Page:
During wartime, genuine innovation is surprisingly rare. And this was the case with the XB-42. Rather than creating something entirely new, it’s less risky, quicker and uses fewer resources just to make a bigger, better, or faster version of what you already have.
Occasionally a talented designer will be allowed to sit down in front of a blank sheet of paper, forget what has come before and allow their imagination to run wild.
Edward F. Burton, Chief of Engineering at the Douglas Aircraft Company, was given a simple but daunting brief: design a twin-engine tactical bomber capable of achieving 400mph and carrying a bomb-load of 2,000 lbs over a range of 2,000 miles.
To put this in context, the Douglas A-20G Havoc then in large-scale production, could reach a maximum speed of 317mph with a range of under 1,000 miles carrying a bomb load of 4,000lbs.
Even the British de Havilland DH.98 Mosquito, revered as one of the fastest light bombers of World War Two, could barely reach 400mph and had a range of under 1,300 miles with a bomb load of up to 4,000lbs.
To meet the brief, it was clear that a radical design would be needed. The planned top speed would require plenty of power. Almost every other multi-engine military and civilian aircraft of the period used engines mounted in pods in or under the wings.
But engine pods also create drag. Adding more engines gives more power, but also adds drag. To achieve the power and range required, Burton wanted to keep the wings of the new design clean and free from drag-inducing engine pods.
In 1943 the resulting aircraft was an all-metal, mid-wing monoplane with a sleek, streamlined fuselage and laminar-flow wings featuring double-slotted flaps. The two engines were located side-by-side inside the fuselage, driving a pair of contra-rotating pusher propellors in the tail.
To keep the wings as thin as possible, the main wheels of the tricycle undercarriage rotated through 180˚ during retraction so that they could be housed in the fuselage.
The Allison V-1710 engines were located close to the aircraft’s center of gravity and transferred power via a system of shafts to a reduction gearbox in the tail. This provided power to two large contra-rotating, three-blade Curtiss Electric propellers.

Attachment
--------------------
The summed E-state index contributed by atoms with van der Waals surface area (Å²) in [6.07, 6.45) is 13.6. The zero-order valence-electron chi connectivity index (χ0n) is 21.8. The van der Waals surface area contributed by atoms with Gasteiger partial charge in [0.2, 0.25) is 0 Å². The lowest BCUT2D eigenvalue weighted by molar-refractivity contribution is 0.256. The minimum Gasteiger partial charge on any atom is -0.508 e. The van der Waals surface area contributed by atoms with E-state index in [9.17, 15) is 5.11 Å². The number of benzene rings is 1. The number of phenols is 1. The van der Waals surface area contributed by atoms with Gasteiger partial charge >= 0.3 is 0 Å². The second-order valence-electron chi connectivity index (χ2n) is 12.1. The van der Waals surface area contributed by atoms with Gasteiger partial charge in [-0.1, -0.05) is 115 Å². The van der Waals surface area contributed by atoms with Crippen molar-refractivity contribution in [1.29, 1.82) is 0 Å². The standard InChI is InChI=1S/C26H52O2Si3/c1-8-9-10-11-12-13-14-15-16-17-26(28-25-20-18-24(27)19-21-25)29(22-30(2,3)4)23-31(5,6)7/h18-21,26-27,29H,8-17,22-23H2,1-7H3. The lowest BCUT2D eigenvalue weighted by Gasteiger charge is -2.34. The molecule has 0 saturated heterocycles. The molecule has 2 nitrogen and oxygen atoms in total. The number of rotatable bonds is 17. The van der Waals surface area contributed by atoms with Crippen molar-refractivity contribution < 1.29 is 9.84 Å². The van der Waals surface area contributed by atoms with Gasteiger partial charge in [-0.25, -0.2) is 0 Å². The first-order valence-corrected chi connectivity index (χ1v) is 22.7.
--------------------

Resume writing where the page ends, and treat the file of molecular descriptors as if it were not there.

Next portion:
The engines could be operated independently and the aircraft was designed to be flyable on one engine. Cooling and intake air to the engines was provided through narrow slots in the inboard leading edge of each wing. The exhausts ran through openings in the rear of the wings and vents on top of the fuselage.
To prevent damage to the propellors through ground strike during take-off and landing, the ventral fin was extended below the fuselage and capped with a pneumatic bumper.
The crew of three (pilot, co-pilot and bombardier) were housed in the front of the nose. In the initial design, the pilot and co-pilot had separate bubble canopies and the bombardier sat in the glazed nose section.
Obviously, baling out of any aircraft can be very hazardous, but especially with one using a pusher propeller configuration, so explosive charges were included in the rear section. These could be used to separate the gearbox and propellers from the fuselage to allow safe egress in flight.
Defensive armament comprised four .50-cal machine guns, housed under protective covers in the trailing edges of the wings. Once operated, each pair of machine guns would emerge from behind a snap-action cover and could be angled through 35˚ vertically and 50˚ horizontally.
These guns were remotely controlled from the co-pilot’s position: the seat could be rotated through 180˚ to face the gun control panel at the rear of the cockpit.
The bomb bay featured two snap-action doors and could carry up to 8,000 lbs of bombs, or a single 10,0000lb bomb if the doors were left slightly open. The bay was also designed to be long enough to carry two standard US Navy torpedoes if required.